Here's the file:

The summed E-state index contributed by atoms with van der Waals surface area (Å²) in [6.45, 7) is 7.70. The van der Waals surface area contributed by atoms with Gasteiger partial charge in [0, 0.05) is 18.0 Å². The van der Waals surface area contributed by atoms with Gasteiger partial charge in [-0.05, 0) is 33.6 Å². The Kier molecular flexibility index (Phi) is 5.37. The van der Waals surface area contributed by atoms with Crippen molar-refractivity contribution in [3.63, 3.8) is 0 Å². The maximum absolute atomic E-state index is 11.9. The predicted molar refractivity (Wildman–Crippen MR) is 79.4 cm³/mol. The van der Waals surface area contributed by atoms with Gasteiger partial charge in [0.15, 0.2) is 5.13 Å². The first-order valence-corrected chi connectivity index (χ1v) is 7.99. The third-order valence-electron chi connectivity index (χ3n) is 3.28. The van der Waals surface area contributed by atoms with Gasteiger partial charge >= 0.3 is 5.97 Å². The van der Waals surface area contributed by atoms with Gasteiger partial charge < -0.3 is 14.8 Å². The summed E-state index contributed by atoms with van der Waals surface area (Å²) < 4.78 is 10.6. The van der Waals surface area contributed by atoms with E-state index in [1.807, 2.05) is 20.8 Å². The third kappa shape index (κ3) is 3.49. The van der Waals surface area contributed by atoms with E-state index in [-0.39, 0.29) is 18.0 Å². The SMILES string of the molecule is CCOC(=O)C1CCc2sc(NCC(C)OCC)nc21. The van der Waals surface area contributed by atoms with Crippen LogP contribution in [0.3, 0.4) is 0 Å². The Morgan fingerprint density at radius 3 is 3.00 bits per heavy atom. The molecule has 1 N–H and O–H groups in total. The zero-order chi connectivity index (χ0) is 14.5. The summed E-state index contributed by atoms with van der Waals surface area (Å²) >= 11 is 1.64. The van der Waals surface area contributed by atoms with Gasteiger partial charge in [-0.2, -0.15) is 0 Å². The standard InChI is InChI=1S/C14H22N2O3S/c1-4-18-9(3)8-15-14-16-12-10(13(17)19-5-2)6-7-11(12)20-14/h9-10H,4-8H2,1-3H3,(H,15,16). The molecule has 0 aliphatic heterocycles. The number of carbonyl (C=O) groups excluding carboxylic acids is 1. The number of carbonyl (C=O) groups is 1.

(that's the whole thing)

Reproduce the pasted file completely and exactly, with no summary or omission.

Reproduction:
The summed E-state index contributed by atoms with van der Waals surface area (Å²) in [6.45, 7) is 7.70. The van der Waals surface area contributed by atoms with Gasteiger partial charge in [0, 0.05) is 18.0 Å². The van der Waals surface area contributed by atoms with Gasteiger partial charge in [-0.05, 0) is 33.6 Å². The Kier molecular flexibility index (Phi) is 5.37. The van der Waals surface area contributed by atoms with Crippen molar-refractivity contribution in [3.63, 3.8) is 0 Å². The maximum absolute atomic E-state index is 11.9. The predicted molar refractivity (Wildman–Crippen MR) is 79.4 cm³/mol. The van der Waals surface area contributed by atoms with Gasteiger partial charge in [0.15, 0.2) is 5.13 Å². The first-order valence-corrected chi connectivity index (χ1v) is 7.99. The third-order valence-electron chi connectivity index (χ3n) is 3.28. The van der Waals surface area contributed by atoms with Gasteiger partial charge >= 0.3 is 5.97 Å². The van der Waals surface area contributed by atoms with Gasteiger partial charge < -0.3 is 14.8 Å². The summed E-state index contributed by atoms with van der Waals surface area (Å²) < 4.78 is 10.6. The van der Waals surface area contributed by atoms with E-state index in [1.807, 2.05) is 20.8 Å². The third kappa shape index (κ3) is 3.49. The van der Waals surface area contributed by atoms with E-state index in [-0.39, 0.29) is 18.0 Å². The SMILES string of the molecule is CCOC(=O)C1CCc2sc(NCC(C)OCC)nc21. The van der Waals surface area contributed by atoms with Crippen LogP contribution in [0.3, 0.4) is 0 Å². The Morgan fingerprint density at radius 3 is 3.00 bits per heavy atom. The molecule has 1 N–H and O–H groups in total. The zero-order chi connectivity index (χ0) is 14.5. The summed E-state index contributed by atoms with van der Waals surface area (Å²) >= 11 is 1.64. The van der Waals surface area contributed by atoms with Gasteiger partial charge in [-0.2, -0.15) is 0 Å². The standard InChI is InChI=1S/C14H22N2O3S/c1-4-18-9(3)8-15-14-16-12-10(13(17)19-5-2)6-7-11(12)20-14/h9-10H,4-8H2,1-3H3,(H,15,16). The molecule has 0 aliphatic heterocycles. The number of carbonyl (C=O) groups excluding carboxylic acids is 1. The number of carbonyl (C=O) groups is 1.